US Energy Department reopens Arctic office with focus on methane hydrates, microgrids and nuclear
The office will also focus on oil recovery, carbon reinjection, extended-reach drilling, liquefied natural gas, gas hydrates and alternative energy.
The U.S. Department of Energy announced Thursday it would reopen its Arctic Energy Office, located at the University of Alaska Fairbanks.
The office will collaborate internationally on Arctic issues, as well as advancing research on methane hydrates and the development of microgrids and nuclear power.
Energy Secretary Dan Brouillette said in a statement that the office would “strengthen and coordinate our work in energy, science, and national security,” while Deputy Secretary Mark W. Menezes said that international collaboration with other Arctic nations was important as “the region’s geopolitical importance increases.”
Sen. Lisa Murkowski, a Republican from Alaska, had prioritized reestablishment of the office in the 2020 Energy-Water Appropriations bill.
The Arctic Energy Office will research, develop and deploy energy technology, the bill says, particularly in rural and remote parts of the country and “especially where permafrost is present or located nearby.”
According to the bill, the office will also focus on oil recovery, carbon reinjection, and extended-reach drilling technologies, as well as work on liquefied natural gas, gas hydrates and alternative energy, including hydropower such as river and tidal turbines.
Three “interim staff” will open the office, but it may grow bigger. In May, Brouillette told Sen. Murkowski in a hearing on the President’s 2021 budget request that they anticipated having three to five staff members.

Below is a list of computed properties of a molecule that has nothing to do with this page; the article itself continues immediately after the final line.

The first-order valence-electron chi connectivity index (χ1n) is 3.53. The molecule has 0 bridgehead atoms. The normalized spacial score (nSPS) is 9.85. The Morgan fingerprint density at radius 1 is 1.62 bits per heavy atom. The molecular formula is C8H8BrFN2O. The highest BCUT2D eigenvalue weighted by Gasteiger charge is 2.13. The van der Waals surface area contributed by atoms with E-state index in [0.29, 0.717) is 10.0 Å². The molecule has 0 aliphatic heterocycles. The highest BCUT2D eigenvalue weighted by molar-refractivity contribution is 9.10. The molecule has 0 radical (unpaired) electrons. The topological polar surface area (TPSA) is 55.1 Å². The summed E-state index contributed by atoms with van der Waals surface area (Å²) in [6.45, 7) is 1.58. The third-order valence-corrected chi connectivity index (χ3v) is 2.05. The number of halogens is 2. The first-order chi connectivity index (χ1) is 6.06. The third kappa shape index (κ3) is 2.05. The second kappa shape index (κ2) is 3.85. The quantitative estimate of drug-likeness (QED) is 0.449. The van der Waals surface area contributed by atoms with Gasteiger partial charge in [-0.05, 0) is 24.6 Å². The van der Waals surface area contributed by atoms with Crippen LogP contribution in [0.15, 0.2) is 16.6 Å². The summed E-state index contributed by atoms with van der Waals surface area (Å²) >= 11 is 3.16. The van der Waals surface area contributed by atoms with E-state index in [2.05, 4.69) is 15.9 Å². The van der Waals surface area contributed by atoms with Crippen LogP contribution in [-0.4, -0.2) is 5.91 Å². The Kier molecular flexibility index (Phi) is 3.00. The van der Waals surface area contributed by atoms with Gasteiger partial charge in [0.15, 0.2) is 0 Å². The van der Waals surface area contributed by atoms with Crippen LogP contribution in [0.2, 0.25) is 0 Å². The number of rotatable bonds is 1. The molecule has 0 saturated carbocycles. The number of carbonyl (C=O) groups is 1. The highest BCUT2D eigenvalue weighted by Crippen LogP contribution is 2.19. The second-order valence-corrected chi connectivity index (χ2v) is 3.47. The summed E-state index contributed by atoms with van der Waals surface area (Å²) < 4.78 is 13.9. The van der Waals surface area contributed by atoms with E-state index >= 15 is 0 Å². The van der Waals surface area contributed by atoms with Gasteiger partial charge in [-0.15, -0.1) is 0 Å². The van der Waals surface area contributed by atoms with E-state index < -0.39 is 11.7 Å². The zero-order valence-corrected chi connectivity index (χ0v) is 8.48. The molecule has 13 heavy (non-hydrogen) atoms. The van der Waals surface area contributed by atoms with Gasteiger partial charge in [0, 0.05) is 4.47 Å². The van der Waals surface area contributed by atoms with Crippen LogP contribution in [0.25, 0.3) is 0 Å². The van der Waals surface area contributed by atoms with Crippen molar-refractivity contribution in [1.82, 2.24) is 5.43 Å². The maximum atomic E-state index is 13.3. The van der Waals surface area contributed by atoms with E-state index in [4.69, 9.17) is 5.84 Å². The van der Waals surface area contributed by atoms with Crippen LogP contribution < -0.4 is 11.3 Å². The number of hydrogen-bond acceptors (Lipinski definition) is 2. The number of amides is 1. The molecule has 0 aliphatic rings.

The office won’t belong to a specific program area, and it will report to the Under Secretary of Energy.
Gwen Holdmann is the director of the Alaska Center for Energy and Power, a close neighbor to the newly resurrected DOE office at the University of Alaska Fairbanks. ACEP will help coordinate between the Arctic Energy Office and the rest of the campus, she said.
“We’re super excited that DOE is paying closer attention to the Arctic,” Holdmann said. “And we’re excited to see our scientists have new opportunities to engage with scientists at national labs.”
The office was originally established by Congress a few years ago, Holdmann said, but it seemed to lose steam as funding dried up. She called the reinvigoration of the office “an opportunity to just revitalize what we already had rather than trying to set up a new construct.”
“Why reinvent something new?” Holdmann said.
The office will coordinate work both within the U.S. and across the Arctic more broadly, “looking at critical issues for the Arctic region,” Holdmann said.
“It’s a way for DOE to have more of a presence here, to be able to directly hear from Alaskans and from community members around the Arctic,” she said, “about their concerns and what they want to see in terms of the next generation of technologies, the kinds of science that we need to conduct, and really find ways to engage in real and meaningful partnerships.”
Holdmann is particularly enthusiastic about the opportunities to collaborate on renewable energy and modular nuclear reactors — because of both economic concerns and the environmental repercussions of burning fossil fuels and shipping diesel fuel into remote Arctic communities.
“There are significant diesel spills,” she said, such as the 21,000 tons of fuel oil spilled in the Russian Arctic this summer. “There is a real environmental impact to the amount of diesel fuel that we’re shipping into communities to very sensitive areas that are co-located with where people are living and where their food resources are coming from.”
Holdmann can envision a future with no diesel fuel in the Arctic at all.
“We’re not there today,” she said, but she hopes that a renewed focus on energy in the Arctic will help provide communities with the information they need to make the decisions about their own futures.